Twitter has faced questions from the advertising watchdog after a marketing campaign for Snickers.
The regulator was called in when complainants claimed that the posts sent from the official accounts of footballer Rio Ferdinand and model Katie Price could be clearly identified as adverts.
This is the first investigation involving Twitter.
The Advertising Standards Authority (ASA) dismissed the objections and ruled the two series of tweets did not breach industry codes.
The posts - which both related to Snickers - were all put on Twitter within an hour in January of this year.
Both series started with several "out of character" posts, with Ferdinand claiming to have a found a new love of knitting and Price commenting on international economic policy. The final tweet carried a picture of each star with a Snickers bar and claimed that, "you're not yourself when you're hungry."
The final tweet also contained "#spon" and a link to the Snickers Twitter feed to indicate that they were adverts.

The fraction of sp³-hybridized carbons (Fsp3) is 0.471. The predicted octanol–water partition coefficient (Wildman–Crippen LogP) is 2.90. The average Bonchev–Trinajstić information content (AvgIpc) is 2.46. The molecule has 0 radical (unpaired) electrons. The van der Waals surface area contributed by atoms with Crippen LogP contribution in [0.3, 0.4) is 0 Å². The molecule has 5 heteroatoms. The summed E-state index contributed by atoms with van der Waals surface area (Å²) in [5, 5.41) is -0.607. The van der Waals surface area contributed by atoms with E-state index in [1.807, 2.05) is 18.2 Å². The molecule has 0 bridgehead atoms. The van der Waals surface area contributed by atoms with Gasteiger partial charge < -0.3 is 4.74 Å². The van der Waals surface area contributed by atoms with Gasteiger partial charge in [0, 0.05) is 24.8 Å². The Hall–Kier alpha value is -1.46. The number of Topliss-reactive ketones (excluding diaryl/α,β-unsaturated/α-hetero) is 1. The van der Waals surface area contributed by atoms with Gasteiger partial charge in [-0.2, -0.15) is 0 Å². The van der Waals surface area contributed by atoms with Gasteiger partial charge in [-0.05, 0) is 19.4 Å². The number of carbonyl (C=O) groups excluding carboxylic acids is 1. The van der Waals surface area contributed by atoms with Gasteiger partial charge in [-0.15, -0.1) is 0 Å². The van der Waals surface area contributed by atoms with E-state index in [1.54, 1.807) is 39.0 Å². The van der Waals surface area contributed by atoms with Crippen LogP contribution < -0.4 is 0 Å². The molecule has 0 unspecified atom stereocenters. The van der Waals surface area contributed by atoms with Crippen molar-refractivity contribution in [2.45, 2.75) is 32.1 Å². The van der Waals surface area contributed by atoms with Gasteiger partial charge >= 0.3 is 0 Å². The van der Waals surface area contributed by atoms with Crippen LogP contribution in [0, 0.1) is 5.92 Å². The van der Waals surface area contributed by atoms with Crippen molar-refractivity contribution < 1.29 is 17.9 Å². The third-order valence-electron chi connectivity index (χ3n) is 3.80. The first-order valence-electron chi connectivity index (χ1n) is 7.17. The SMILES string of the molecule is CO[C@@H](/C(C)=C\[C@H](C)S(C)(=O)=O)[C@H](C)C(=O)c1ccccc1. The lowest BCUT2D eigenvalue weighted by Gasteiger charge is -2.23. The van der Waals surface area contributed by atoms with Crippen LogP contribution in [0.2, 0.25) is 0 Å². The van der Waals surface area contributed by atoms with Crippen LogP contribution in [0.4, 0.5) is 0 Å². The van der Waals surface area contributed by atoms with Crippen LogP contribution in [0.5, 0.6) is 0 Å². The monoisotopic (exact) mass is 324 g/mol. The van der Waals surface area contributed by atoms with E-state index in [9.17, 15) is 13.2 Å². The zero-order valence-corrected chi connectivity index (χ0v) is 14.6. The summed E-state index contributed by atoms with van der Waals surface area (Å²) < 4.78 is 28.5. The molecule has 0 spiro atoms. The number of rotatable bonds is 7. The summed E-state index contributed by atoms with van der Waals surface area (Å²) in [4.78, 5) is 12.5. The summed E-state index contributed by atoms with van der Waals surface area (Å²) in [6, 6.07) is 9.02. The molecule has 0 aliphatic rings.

Former glamour model Katie Price (aka Jordan) said:
Great news about China’s latest GDP figures!!
Chinese leaders now likely to loosen monetary policy to stimulate growth. Yay!!
OMG!! Eurozone debt problems can only be properly solved by true fiscal union!!! #comeonguys
Large scale quantitative easing in 2012 could distort liquidity of govt. bond market. #justsayin
And former Manchester United and England defender Ferdinand Tweeted:
Really getting into knitting!!! Helps me relax after high-pressure world of the Premiership
Can’t wait 2 get home from training and finish that cardigan
Just poppin out 2 get more wool!!!
Cardy finished. Now 4 the matching mittens!!!
The ASA said:
We noted the first four tweets in each series served as 'teasers', which, due to their nature, were likely to generate additional interest in the celebrities' postings.
We also noted those tweets did not make any reference to Snickers or to Mars and were posted in relatively quick succession. In addition, we noted that the fifth 'reveal' tweets showed the celebrities with the product and included the text 'You're not you when you're hungry @snickersUk #hungry #spon ... '
We considered the combination of those elements was sufficient to make clear the tweets were advertising and that consumers would then understand each series of tweets was a marketing communication.